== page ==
Professional Comment

Debt Financing and Social Care

By Rachel Emmerson (left) and Abbey Watkins (right), accountants at Kreston Reeves (

Debt financing in the social care sector has come under considerable scrutiny over the past decade, thanks in part to the influx of private equity funders and the collapse of Southern Cross in 2012. Despite this, Abbey Watkins and Rachel Emmerson, accountants at Kreston Reeves, say not all debt is bad.

The demand for nursing and residential care is increasing, with the need for beds outstripping supply. A recent survey by Knight Frank highlights the scale of the challenge facing the sector, predicting that over the next decade there will be a shortfall of 58,000 beds.

Independently owned and managed residential care homes are well-placed to pick up some of that shortfall but will need to invest to do so. With funding squeezed and cash reserves tight, that may leave care providers with little choice but to explore funding growth through debt.

Debt does, however, have negative connotations and is seen by many business owners as something to be avoided. But there is both good and bad debt.

Debt borrowing that exists simply to help the business survive is unlikely to be contributing to the future growth or success of a care business. Whilst it may be needed, it will also be a drag on growth and may not be a sensible option.

Good debt, however, is borrowing that is used to invest in the future growth of the business. As long as it continues to provide those foundations for growth, exploring debt should not be feared. Contrary to what care businesses may read, banks and other investors are willing to lend to care businesses with strong growth plans.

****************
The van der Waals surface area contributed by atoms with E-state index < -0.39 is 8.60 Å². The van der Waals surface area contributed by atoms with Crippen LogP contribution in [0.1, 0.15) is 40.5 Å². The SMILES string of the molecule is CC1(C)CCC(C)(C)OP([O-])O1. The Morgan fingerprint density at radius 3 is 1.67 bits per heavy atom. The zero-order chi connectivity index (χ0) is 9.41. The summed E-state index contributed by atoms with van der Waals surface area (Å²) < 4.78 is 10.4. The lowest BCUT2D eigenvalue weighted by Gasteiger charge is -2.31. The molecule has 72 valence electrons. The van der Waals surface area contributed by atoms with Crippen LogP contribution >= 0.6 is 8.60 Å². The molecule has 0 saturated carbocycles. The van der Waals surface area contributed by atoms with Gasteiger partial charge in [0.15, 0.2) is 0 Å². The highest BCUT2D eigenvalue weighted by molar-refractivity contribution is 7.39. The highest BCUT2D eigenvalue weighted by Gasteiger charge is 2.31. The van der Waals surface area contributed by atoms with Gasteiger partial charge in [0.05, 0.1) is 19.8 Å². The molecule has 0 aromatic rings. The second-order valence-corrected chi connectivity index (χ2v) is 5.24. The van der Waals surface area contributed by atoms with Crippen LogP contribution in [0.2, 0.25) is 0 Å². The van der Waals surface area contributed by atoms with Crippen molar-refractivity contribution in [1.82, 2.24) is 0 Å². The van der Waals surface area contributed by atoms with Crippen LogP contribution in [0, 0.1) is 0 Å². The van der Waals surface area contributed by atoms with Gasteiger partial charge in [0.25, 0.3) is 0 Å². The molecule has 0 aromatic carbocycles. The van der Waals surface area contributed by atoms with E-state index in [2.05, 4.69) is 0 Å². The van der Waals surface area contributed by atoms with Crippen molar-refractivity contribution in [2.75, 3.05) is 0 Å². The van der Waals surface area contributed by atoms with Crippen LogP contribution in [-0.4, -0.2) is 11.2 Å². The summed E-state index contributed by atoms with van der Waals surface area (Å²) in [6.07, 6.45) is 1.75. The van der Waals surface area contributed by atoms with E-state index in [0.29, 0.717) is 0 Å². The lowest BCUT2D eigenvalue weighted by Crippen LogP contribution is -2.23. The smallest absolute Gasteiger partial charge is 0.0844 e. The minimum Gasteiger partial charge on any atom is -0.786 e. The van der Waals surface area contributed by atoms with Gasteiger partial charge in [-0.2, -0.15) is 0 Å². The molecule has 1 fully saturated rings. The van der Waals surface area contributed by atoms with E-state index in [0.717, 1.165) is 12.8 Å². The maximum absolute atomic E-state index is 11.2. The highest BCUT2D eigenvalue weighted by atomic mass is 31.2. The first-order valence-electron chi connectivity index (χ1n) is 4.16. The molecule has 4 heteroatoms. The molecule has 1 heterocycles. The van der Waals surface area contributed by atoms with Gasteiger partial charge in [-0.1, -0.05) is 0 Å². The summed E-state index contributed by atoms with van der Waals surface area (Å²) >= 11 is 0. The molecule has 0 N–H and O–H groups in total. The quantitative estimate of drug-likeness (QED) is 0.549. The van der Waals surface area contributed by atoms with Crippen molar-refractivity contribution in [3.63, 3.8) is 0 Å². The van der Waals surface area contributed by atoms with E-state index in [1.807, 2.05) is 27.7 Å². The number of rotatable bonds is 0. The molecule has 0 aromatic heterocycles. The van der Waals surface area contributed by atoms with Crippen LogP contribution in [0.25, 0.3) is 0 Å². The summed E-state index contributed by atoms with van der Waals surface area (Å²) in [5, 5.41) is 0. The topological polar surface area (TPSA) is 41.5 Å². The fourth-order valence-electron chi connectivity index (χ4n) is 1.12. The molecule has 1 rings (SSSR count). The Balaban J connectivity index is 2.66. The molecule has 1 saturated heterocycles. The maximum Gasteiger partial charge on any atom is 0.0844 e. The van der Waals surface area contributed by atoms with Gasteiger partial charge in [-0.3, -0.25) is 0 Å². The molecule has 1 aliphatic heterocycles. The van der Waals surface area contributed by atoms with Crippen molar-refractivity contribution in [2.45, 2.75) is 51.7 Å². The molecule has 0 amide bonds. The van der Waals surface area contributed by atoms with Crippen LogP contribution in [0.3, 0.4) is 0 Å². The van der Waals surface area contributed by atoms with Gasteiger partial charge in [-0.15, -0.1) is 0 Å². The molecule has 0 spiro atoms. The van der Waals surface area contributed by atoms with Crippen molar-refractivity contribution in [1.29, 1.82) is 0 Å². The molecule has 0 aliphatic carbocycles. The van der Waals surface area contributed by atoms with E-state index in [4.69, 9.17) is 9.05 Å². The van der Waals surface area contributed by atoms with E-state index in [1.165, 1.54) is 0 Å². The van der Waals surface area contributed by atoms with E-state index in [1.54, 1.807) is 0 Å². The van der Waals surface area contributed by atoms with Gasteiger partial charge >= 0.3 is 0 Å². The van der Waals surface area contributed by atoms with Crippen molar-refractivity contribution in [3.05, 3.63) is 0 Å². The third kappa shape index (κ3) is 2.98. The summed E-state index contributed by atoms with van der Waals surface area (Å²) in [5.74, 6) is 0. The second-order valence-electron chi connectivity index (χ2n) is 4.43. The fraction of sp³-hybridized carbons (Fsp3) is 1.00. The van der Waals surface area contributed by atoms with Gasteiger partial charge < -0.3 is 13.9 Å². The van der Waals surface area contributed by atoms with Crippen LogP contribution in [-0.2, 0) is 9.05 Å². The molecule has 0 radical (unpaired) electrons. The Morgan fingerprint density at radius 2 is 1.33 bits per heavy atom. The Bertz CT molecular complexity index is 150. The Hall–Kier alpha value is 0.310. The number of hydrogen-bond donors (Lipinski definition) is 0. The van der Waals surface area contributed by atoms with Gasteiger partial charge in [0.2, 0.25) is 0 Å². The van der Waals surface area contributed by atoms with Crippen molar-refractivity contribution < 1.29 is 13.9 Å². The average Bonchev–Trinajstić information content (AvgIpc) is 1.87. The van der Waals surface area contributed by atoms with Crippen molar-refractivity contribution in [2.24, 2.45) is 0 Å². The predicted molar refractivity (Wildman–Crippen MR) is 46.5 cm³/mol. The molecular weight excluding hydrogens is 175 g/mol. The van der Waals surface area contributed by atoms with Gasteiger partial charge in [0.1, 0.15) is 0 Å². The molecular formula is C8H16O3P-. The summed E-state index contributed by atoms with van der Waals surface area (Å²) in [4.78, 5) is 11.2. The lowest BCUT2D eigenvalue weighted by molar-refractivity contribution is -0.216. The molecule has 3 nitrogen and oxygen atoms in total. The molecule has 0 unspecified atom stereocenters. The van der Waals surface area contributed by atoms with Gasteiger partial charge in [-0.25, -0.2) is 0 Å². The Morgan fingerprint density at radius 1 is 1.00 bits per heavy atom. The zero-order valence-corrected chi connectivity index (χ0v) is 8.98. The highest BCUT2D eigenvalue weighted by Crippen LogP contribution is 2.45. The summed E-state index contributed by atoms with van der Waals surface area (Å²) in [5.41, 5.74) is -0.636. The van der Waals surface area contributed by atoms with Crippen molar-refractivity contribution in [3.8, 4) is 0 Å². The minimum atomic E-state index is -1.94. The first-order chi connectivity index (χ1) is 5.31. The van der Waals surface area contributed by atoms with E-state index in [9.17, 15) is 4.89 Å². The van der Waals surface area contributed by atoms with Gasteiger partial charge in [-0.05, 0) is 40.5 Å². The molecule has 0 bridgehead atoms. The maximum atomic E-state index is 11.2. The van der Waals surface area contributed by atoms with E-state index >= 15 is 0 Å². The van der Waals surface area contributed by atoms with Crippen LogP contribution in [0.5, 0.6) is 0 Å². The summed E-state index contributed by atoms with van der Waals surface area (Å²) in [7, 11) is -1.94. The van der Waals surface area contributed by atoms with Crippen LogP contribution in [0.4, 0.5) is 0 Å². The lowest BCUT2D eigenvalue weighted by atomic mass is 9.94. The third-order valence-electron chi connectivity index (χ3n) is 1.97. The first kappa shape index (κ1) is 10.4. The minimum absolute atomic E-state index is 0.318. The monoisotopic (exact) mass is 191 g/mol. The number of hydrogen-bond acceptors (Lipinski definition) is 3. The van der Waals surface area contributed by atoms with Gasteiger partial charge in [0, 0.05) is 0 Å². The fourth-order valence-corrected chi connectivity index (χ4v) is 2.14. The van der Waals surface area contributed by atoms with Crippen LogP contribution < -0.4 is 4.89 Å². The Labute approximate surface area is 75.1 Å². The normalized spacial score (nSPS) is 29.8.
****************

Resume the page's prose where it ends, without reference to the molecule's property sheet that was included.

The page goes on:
Lenders will expect businesses to be able to demonstrate, amongst other things, an understanding of their current borrowing and how that will impact the ability to repay future borrowing. They will also want a clear and compelling proposal from that business on how funding will be used to contribute towards growth.

Importantly, independent care providers will need to plan ahead, and that will require forecasting when funding is most likely to be needed. It should be remembered that funding may not be needed all in one tranche but drawn down as and when needed.

It is also important to remember that debt financing is a corporate transaction, meaning that it is there for the benefit of both parties.

Put bluntly, debt finance must work for the lender just as much as it must work for the business, meaning that not all borrowing requests will be granted.

It may sound cliched, but people do lend to people. We see that in the rise of the challenger banks who will often lend where traditional banks will not. Relationships, of course, are not built in a 30-minute meeting, so invest time in ensuring your lender understands your vision and plans for the future.

Banks are in most instances the first place most care providers turn to when looking for borrowing. In almost all cases, a bank will ask for a personal guarantee. Whilst uncomfortable for many business owners they are unavoidable. A blended debt financing approach could be explored.

There are an increasing number of debt financing options open to care providers from alternative lenders through to grants. In Kent, for example, Kent County Council is offering an interest-free loan to fund capital investment and growth projects. Whilst these schemes will often require match-funding or come with a demonstratable job creation requirement, they can offer a valuable way to reduce bank funding.
Care businesses should always take specialist and independent advice based on their own specific situation before considering which lender to approach for borrowing or taking external investment.

Rachel Emmerson is a Partner and Abbey Watkins an Accountant in the Funding Team at Kreston Reeves. Kreston Reeves offers accountancy, tax and business advice to a wide range of clients.